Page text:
Use a Barcode System
Although they were invented more than 70 years ago, barcodes aid with inventory management.
The black bars and alphanumeric characters you're likely familiar with represent encoded information that makes it easier, faster and more accurate for businesses to manage their inventory. Barcodes can be read by handheld scanners allowing inventory managers to track both incoming and outgoing inventory easily.
For items in your warehouse, the barcode identifies information such as size, colour, location, when the item was produced and its expiration date and other details. Barcodes also impart more visibility into your products and help you use inventory more efficiently, such as using items expiring first to fulfill orders. It also helps you conduct a quick inventory count and fulfill orders more efficiently. In retail settings, the barcode can include product names and prices. The barcodes can live with the products throughout their life cycle — from when they’re manufactured all the way to service.
Use Purchase Orders
Businesses use purchase orders to track orders placed with vendors or suppliers. Purchase orders are documents with details of what was purchased, in what quantity and at what price.
When goods are received, they are examined and compared to the purchase order to ensure that the right item, in the right quantity, was received and that the price charged on the invoice is correct. Purchase orders play an essential role in receiving inventory accurately.
Receive Inventory Accurately
When inventory is received, it must be reviewed and compared against the purchase order to ensure accuracy. It’s essential to verify that you received the correct item in the ordered quantities and were charged the agreed upon price.
Receiving inventory is the first step in an accurate inventory count. While your inventory management system plays a significant role here, so will your staff. They need to be well-trained and understand the steps to take when receiving inventory and why this is important businesses of all sizes. Accuracy at the outset gets your inventory management process started on solid ground.
Formalise and Standardise Processes
The right technology can improve inventory management processes by providing data and information for making purchasing, manufacturing and sales promotion decisions. But there is also a "people side." Formalising, standardising and regularly reviewing processes can minimise human error and ensure that your processes work as efficiently as possible.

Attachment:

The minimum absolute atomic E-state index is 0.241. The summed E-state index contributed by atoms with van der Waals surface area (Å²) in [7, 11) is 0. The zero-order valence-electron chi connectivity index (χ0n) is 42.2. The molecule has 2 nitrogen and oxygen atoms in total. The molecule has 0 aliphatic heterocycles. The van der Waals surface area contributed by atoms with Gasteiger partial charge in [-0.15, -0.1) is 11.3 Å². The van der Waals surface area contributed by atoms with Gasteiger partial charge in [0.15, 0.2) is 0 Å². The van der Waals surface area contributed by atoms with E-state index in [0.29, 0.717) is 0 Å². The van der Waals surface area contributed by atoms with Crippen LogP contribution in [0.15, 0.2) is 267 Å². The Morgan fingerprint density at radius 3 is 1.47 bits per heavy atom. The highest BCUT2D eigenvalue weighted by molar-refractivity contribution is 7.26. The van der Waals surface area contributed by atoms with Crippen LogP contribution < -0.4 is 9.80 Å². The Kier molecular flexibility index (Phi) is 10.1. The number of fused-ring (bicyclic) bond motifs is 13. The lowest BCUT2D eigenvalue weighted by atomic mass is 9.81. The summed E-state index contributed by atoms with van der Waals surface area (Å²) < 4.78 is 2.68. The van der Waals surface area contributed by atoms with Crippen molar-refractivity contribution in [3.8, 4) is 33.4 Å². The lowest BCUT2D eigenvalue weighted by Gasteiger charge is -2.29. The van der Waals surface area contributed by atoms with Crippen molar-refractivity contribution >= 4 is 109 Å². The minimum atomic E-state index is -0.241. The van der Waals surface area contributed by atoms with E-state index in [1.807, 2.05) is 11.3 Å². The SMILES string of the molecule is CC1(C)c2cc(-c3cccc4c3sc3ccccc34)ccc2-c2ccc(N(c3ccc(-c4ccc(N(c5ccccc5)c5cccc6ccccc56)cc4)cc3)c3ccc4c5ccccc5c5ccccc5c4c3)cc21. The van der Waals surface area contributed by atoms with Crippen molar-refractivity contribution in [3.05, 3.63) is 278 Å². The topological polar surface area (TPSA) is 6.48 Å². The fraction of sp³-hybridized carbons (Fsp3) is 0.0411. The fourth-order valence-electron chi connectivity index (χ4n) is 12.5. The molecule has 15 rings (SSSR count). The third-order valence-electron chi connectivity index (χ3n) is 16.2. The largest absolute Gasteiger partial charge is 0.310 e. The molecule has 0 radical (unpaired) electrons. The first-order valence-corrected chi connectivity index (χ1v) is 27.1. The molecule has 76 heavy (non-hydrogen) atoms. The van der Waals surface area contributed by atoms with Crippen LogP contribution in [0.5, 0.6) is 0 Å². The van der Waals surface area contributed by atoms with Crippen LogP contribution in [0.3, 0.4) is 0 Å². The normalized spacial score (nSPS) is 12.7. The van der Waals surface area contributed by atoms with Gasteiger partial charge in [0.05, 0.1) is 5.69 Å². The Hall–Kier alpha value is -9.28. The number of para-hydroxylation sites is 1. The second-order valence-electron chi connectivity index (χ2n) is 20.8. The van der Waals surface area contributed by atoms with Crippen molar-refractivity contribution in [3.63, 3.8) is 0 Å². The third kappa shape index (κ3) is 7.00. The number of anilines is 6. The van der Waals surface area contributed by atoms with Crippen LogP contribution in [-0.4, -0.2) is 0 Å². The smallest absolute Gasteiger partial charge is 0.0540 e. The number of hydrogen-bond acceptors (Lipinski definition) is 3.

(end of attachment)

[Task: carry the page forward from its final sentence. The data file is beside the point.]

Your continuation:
For instance, something as simple as being consistent in how you receive stock can help you minimise errors and control costs. A standard process for everyone to follow, in the same way, to receive, verify, unpack and count products — and a similar process for picking, packing and shipping products — can minimise variation, reduce waste and add revenue to your bottom line.
The organisation of the stockroom has a significant impact on supply chain management efficiency. Time is wasted if inventory can't be found or takes too long to find. In addition to considering how inventory is received, stored and accessed, supply chain management must also consider other inventory management challenges, such as special requirements for perishable or fragile stock.
Warehouse space is an essential element of efficient inventory and order management. Managing your space well means you can store more inventory and take full of advantage of your warehouse which helps you control costs and boost sales.
Make Data-Driven Decisions
One of the key benefits of a robust inventory management system is the data it can provide in real time to help you make data-driven decisions. Your inventory management system should provide up-to-the-minute information on supply levels and products on hand, the costs of stocking those products, the rate of turn for products and the optimum time to restock certain supplies.
Data can also help predict future sales levels based on sales history and monitor vendor performance. Making data-driven decisions means you're combining the art of inventory management with the science of critical data elements to help you minimise costs and maximise revenue.
Analyse Supplier Performance
The right inventory management system can also help you evaluate and analyse supplier performance. Ask yourself:
- Which suppliers consistently deliver goods on time?
- Which suppliers have the lowest level of shipment errors?
- Which suppliers offer the best rates?